Even prior to the release of the thirteenth book, there was speculation that Beatrice was the Baudelaires' mother, based on the fact that a list of anagrams in The Hostile Hospital includes "Carrie E. Abelabudite" an anagram for Beatrice Baudelaire. However, the same list includes "Ned H. Rirger" an anagram for Red Herring (a similar passage, juxtaposing evidence that Beatrice is Mrs. Baudelaire and the "Red Herring" anagram appears in The Unauthorized Autobiography. However, the red herring may also be the name "Monty Kensicle', yet another anagram for Lemony Snicket). The Baudelaires have heard her name mentioned twice by Esmé Squalor, but they have not had opportunity to discuss it, so it was unknown if the name meant anything to them.

Snicket mentions Beatrice's death in the dedication of each book.

Involvement with the sugar bowl[edit]

Beatrice, the Baudelaire orphans' mother, may have stolen Esmé Squalor's sugar bowl, which is an important artifact in the series. In The Ersatz Elevator, Esmé declares to the Baudelaires that she wanted to "steal from [them] the way Beatrice stole from me." In The Penultimate Peril, Esmé exclaims "Beatrice stole it [the sugar bowl] from me!" However, in The Hostile Hospital, Lemony Snicket states that he helped Beatrice steal the sugar bowl and that he feels guilty about it. The Beatrice Letters seems to suggest that Beatrice and Lemony attended a tea party held by Esmé and, for reasons unknown, one of them stole Esmé's sugar bowl, setting off the schism.

Kit Snicket's Daughter[edit]

Before Kit Snicket (Lemony Snicket's elder sister) died on the island she told the Baudelaire orphans to name her daughter after their mother, Beatrice. Kit also loves bubble gum and on her and Lemony Snicket's first meeting in the book, he gave her a bouquet of bubble gum flowers.


Beatrice "Bice" Portinari was Dante's inspiration and "true" love, whom he met when he was 9 and she was 8. However, she married another man and died three years later. This is probably the basis for the elder Beatrice Baudelaire (whom Snicket met when he was 11 and she was 10; he fell in love with her, but she married another man (Bertrand Baudelaire) and eventually died.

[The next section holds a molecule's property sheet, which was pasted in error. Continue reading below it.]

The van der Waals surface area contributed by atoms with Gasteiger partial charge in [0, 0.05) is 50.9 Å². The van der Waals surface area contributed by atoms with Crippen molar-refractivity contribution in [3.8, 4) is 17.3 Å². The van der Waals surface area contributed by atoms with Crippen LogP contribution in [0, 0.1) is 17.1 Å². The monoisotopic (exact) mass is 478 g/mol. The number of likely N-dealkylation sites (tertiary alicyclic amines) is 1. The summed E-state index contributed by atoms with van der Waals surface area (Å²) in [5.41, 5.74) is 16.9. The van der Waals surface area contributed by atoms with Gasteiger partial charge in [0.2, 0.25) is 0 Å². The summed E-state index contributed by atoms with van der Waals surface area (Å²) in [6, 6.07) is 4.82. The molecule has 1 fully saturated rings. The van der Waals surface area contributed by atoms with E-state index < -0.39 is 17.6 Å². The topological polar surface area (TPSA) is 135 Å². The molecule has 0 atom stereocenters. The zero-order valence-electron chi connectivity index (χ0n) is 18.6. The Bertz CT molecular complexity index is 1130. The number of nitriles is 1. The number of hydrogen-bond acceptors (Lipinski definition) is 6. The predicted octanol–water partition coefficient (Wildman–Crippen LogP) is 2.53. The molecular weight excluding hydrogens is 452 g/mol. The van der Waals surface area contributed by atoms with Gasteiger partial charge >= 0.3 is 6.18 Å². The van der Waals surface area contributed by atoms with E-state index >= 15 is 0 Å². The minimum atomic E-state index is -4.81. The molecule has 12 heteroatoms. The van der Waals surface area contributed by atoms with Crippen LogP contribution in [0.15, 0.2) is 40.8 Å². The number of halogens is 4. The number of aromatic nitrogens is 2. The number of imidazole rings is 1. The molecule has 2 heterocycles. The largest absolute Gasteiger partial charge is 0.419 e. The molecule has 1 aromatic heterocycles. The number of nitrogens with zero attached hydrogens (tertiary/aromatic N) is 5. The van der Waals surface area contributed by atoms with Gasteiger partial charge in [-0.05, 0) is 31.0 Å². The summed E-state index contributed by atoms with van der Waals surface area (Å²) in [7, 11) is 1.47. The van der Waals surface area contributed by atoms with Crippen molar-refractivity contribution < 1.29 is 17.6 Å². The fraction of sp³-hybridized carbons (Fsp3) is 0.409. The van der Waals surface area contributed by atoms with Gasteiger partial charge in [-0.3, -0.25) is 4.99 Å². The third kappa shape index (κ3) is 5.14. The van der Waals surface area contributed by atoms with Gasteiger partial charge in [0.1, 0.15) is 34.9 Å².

Charles Baudelaire, from which the protagonists' surnames are derived, wrote a poem called "La Beatrice."[1]


These dedications are made to the first Beatrice Baudelaire (the mother of the Baudelaire orphans) by Lemony Snicket in each book in A Series of Unfortunate Events.

Book Quotation
The Bad Beginning To Beatrice -

darling, dearest, dead.

The Reptile Room For Beatrice -

My love for you shall live forever.

You, however, did not.

The Wide Window For Beatrice –

I would much prefer it if you were alive and well.

The Miserable Mill To Beatrice –

My love flew like a butterfly

Until death swooped down like a bat

As the poet Emma Montana McElroy said:

"That's the end of that."

The Austere Academy For Beatrice –

You will always be in my heart,

In my mind,

And in your grave.

The Ersatz Elevator For Beatrice –

When we met my life began,

Soon afterward, yours ended.

The Vile Village For Beatrice –

When we were together I felt breathless.

Now you are.

The Hostile Hospital For Beatrice –

Summer without you is as cold as winter.

Winter without you is even colder.

The Carnivorous Carnival For Beatrice –

Our love broke my heart,

and stopped yours.

The Slippery Slope For Beatrice –

When we first met, you were pretty, and I was lonely.

Now I am pretty lonely.

The Grim Grotto For Beatrice –

Dead women tell no tales.

Sad men write them down.

The Penultimate Peril For Beatrice -

No one could extinguish my love,

or your house.

The End For Beatrice -

I cherished, you perished.

The world's been nightmarished

Chapter Fourteen For Beatrice -

We are like boats passing in the night -

particularly you.

The Beatrice Letters To Beatrice,


From Her

See also[edit]


  1. ^ Kramer, Melody Joy (12 October 2006). "A Series of Unfortunate Literary Allusions". NPR. Retrieved 20 November 2010. 

Further reading[edit]

  • Tison Pugh (2008). "What, Then, Does Beatrice Mean?: Hermaphroditic Gender, Predatory Sexuality, and Promiscuous Allusion in Daniel Handler/Lemony Snicket's A Series of Unfortunate Events". Children's Literature 36 (1): 162–184. doi:10.1353/chl.0.0014.